Tigers go deep for top-25 class
23-member group is headlined by LB Justin Parker, RB D.J. Howard
02/04/2010 12:00 AM
03/14/2015 12:41 PM
CLEMSON - Jeff Scott prefers cutting-edge technology. Upon becoming Clemson's recruiting coordinator last February, he required staff members to replace their cell phones with iPhones.
Yet on National Signing Day, Scott found himself anxiously hovering over a fax machine, the only day this year Scott plans to spend with the archaic relic.
Scott did not wait or worry long Wednesday as the Tigers received letters of intent from all their commitments by early afternoon. Clemson also reeled in four-star linebacker Justin Parker of Beaufort and running back D.J. Howard.
The 23-member class did not contain a five-star recruit, but thanks to quality depth it ranked 17th according to ESPN. Rivals.com ranked the class 18th, and Scout.com ranked it 23rd.
Dabo Swinney's first class with a full year to recruit trailed only Florida State in ACC rankings.
"I could not be more pleased with this class," Swinney said. "We hit on all of our needs."
The Tigers had to wait until the afternoon to fill one need.
Parker picked the Tigers over South Carolina and LSU at 3 p.m., becoming the only linebacker in Clemson's class.
Parker is 6-foot-3, 230 pounds and runs the 40-yard dash in 4.65 seconds.
"He's as good a linebacker as we have recruited here in a long time," Swinney said. "He's an outstanding prospect, a dynamic linebacker. He can play all three positions. He's very smart and comes from a great family."
Factor in Clemson's uneven play at linebacker and the graduation of Kavell Conner, and Parker might have chance to play immediately.
Along with Parker, Swinney said incoming freshmen could have an impact at wide receiver, defensive back, tight end and defensive end.
The team's leading returning wide receiver, Xavier Dye, had 14 receptions, leaving open a window for signees Martavis Bryant and DeAndre Hopkins.
Bryant is the only signee among ESPN's and Rivals.com's top 100 prospects, drawing comparisons to Georgia's A.J. Green.
Hopkins, listed as the 12th-best athlete in the 2010 class, will play receiver at Clemson. Scott joked that since all film comes through him as recruiting coordinator, and with his role as receivers coach, he simply edited out defensive highlights of Hopkins.
"He has a defensive personality," Scott said. "He reminds me of DeAndre [McDaniel] with his passion and physical play. ... He's got a chance to play early."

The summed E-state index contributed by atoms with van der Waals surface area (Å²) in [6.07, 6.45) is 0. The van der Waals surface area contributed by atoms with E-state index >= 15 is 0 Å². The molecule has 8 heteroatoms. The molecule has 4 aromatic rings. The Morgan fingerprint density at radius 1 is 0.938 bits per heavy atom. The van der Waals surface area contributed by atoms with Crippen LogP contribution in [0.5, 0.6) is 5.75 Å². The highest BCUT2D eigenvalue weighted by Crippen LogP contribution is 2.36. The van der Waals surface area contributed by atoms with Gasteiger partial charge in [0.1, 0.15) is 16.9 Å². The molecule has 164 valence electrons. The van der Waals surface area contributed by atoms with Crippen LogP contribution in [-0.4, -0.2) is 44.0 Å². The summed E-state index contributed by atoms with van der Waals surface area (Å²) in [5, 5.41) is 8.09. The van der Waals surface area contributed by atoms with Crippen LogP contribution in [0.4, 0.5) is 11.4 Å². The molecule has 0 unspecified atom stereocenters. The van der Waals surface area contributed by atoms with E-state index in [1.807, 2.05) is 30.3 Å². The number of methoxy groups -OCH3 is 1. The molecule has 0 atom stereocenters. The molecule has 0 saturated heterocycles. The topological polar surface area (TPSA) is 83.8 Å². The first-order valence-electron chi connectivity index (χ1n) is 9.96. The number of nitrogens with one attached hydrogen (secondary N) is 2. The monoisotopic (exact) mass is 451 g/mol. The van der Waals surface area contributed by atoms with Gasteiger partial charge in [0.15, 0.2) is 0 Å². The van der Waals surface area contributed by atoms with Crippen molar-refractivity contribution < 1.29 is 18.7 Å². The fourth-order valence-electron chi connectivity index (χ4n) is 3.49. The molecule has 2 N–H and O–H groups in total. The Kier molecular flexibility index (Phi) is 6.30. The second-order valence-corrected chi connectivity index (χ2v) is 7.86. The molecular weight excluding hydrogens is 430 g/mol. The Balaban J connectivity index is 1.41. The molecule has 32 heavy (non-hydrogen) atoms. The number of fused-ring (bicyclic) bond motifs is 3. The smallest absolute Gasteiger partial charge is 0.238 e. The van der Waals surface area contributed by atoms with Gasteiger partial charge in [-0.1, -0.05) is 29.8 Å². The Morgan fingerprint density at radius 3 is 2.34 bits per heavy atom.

The class is deepest in defensive backs, arguably the team's greatest need.
Clemson signed three four-star defensive backs: Darius Robinson, Garry Peters and Desmond Brown. The Tigers graduated both starting corners, Chris Chancellor and Crezdon Butler, and will graduate two more valuable secondary starters after this year, DeAndre McDaniel and Marcus Gilchrist.
The one need Clemson did not address was quarterback.
With Willy Korn transferring and the possibility a Major League Baseball team makes Kyle Parker an offer he can't refuse, it's plausible Clemson could go into the season with only Tajh Boyd and Michael Wade at quarterback.
Swinney considers such a scenario unlikely.
"If I had to line up with Mike Wade, I'd be just fine," Swinney said. "We were a little late to the ball on a few [quarterbacks]. We didn't just want to take a guy. We feel like we can sign a couple great ones (in 2011) rather than putting a Band-Aid on it."
The class also marked a geographic shift, relying more on Georgia and less on Florida.
The Tigers signed seven players from Georgia, as many as the previous four classes combined. Clemson signed one player from Florida, which had been a rich recruiting ground in recent seasons, especially when Swinney was patrolling north Florida as Clemson's receivers coach.
"(Georgia) is 15-20 minutes away," Swinney said. "Atlanta has 4 million people. ... We hadn't done a good job in (Georgia)."
The lone Floridian is four-star recruit Tavaris Barnes, who along with early enrollee and fellow four-star prospect Reid Webster gives the Tigers depth at defensive tackle.
Swinney said Clemson must soon replace five interior defensive linemen, making the position a need.
All in all, it was a day of few surprises.
Clemson received commitments from the majority of the class by December, allowing the Tigers to work ahead. Clemson has seven commitments for 2011, the beginnings of a class that ranks second nationally, according to MaxPreps.com's rankings.
It means next signing day could be a more exciting visit with the fax machine for Scott.
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